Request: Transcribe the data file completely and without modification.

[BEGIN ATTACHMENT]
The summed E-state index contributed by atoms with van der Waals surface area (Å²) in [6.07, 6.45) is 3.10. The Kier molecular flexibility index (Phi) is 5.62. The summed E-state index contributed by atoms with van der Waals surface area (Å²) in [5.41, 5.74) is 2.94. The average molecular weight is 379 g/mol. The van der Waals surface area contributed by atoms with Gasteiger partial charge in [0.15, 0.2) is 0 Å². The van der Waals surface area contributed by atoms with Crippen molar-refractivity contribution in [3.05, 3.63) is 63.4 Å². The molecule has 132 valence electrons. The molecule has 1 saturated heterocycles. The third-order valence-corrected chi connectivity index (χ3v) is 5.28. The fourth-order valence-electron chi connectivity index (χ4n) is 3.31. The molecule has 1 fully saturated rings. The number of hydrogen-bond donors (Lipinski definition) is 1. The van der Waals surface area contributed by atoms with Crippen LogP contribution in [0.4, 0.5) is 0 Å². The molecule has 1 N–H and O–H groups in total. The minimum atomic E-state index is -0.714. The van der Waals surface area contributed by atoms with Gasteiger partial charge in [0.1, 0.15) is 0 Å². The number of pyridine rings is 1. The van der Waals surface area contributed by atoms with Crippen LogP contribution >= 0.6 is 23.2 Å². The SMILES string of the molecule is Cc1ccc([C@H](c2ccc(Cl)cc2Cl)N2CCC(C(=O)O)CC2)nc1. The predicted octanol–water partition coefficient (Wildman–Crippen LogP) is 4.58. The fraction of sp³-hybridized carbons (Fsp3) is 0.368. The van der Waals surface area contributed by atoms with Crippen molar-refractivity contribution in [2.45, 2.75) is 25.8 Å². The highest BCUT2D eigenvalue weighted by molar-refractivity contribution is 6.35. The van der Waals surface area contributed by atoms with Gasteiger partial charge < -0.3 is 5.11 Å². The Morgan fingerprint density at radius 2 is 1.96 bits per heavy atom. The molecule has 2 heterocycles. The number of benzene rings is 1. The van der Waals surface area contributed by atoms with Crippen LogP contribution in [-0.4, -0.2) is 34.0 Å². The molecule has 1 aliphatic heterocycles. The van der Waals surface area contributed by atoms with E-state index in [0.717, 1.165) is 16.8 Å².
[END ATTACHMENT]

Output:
The summed E-state index contributed by atoms with van der Waals surface area (Å²) in [6.07, 6.45) is 3.10. The Kier molecular flexibility index (Phi) is 5.62. The summed E-state index contributed by atoms with van der Waals surface area (Å²) in [5.41, 5.74) is 2.94. The average molecular weight is 379 g/mol. The van der Waals surface area contributed by atoms with Gasteiger partial charge in [0.15, 0.2) is 0 Å². The van der Waals surface area contributed by atoms with Crippen molar-refractivity contribution in [3.05, 3.63) is 63.4 Å². The molecule has 132 valence electrons. The molecule has 1 saturated heterocycles. The third-order valence-corrected chi connectivity index (χ3v) is 5.28. The fourth-order valence-electron chi connectivity index (χ4n) is 3.31. The molecule has 1 fully saturated rings. The number of hydrogen-bond donors (Lipinski definition) is 1. The van der Waals surface area contributed by atoms with Crippen LogP contribution in [0.4, 0.5) is 0 Å². The molecule has 1 N–H and O–H groups in total. The minimum atomic E-state index is -0.714. The van der Waals surface area contributed by atoms with Gasteiger partial charge in [0.1, 0.15) is 0 Å². The number of pyridine rings is 1. The van der Waals surface area contributed by atoms with Crippen LogP contribution >= 0.6 is 23.2 Å². The SMILES string of the molecule is Cc1ccc([C@H](c2ccc(Cl)cc2Cl)N2CCC(C(=O)O)CC2)nc1. The predicted octanol–water partition coefficient (Wildman–Crippen LogP) is 4.58. The fraction of sp³-hybridized carbons (Fsp3) is 0.368. The van der Waals surface area contributed by atoms with Crippen molar-refractivity contribution in [2.45, 2.75) is 25.8 Å². The highest BCUT2D eigenvalue weighted by molar-refractivity contribution is 6.35. The van der Waals surface area contributed by atoms with Gasteiger partial charge < -0.3 is 5.11 Å². The Morgan fingerprint density at radius 2 is 1.96 bits per heavy atom. The molecule has 2 heterocycles. The number of benzene rings is 1. The van der Waals surface area contributed by atoms with Crippen LogP contribution in [-0.4, -0.2) is 34.0 Å². The molecule has 1 aliphatic heterocycles. The van der Waals surface area contributed by atoms with E-state index in [0.717, 1.165) is 16.8 Å².